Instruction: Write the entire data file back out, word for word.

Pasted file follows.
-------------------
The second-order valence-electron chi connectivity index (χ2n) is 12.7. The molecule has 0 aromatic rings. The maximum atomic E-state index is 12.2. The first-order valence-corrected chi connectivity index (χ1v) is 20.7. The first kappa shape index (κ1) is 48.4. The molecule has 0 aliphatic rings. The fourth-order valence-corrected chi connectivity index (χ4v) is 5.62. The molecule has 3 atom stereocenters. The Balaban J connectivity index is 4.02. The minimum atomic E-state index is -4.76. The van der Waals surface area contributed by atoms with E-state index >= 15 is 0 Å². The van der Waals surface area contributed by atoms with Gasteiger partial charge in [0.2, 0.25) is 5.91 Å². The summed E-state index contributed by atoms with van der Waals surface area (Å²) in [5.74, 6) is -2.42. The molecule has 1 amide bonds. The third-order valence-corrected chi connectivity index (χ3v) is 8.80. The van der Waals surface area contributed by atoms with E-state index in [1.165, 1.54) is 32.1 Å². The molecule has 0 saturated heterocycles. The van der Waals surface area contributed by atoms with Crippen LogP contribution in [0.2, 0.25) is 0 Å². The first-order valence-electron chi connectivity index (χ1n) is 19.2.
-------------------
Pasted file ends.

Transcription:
The second-order valence-electron chi connectivity index (χ2n) is 12.7. The molecule has 0 aromatic rings. The maximum atomic E-state index is 12.2. The first-order valence-corrected chi connectivity index (χ1v) is 20.7. The first kappa shape index (κ1) is 48.4. The molecule has 0 aliphatic rings. The fourth-order valence-corrected chi connectivity index (χ4v) is 5.62. The molecule has 3 atom stereocenters. The Balaban J connectivity index is 4.02. The minimum atomic E-state index is -4.76. The van der Waals surface area contributed by atoms with E-state index >= 15 is 0 Å². The van der Waals surface area contributed by atoms with Gasteiger partial charge in [0.2, 0.25) is 5.91 Å². The summed E-state index contributed by atoms with van der Waals surface area (Å²) in [5.74, 6) is -2.42. The molecule has 1 amide bonds. The third-order valence-corrected chi connectivity index (χ3v) is 8.80. The van der Waals surface area contributed by atoms with E-state index in [1.165, 1.54) is 32.1 Å². The molecule has 0 saturated heterocycles. The van der Waals surface area contributed by atoms with Crippen LogP contribution in [0.2, 0.25) is 0 Å². The first-order valence-electron chi connectivity index (χ1n) is 19.2.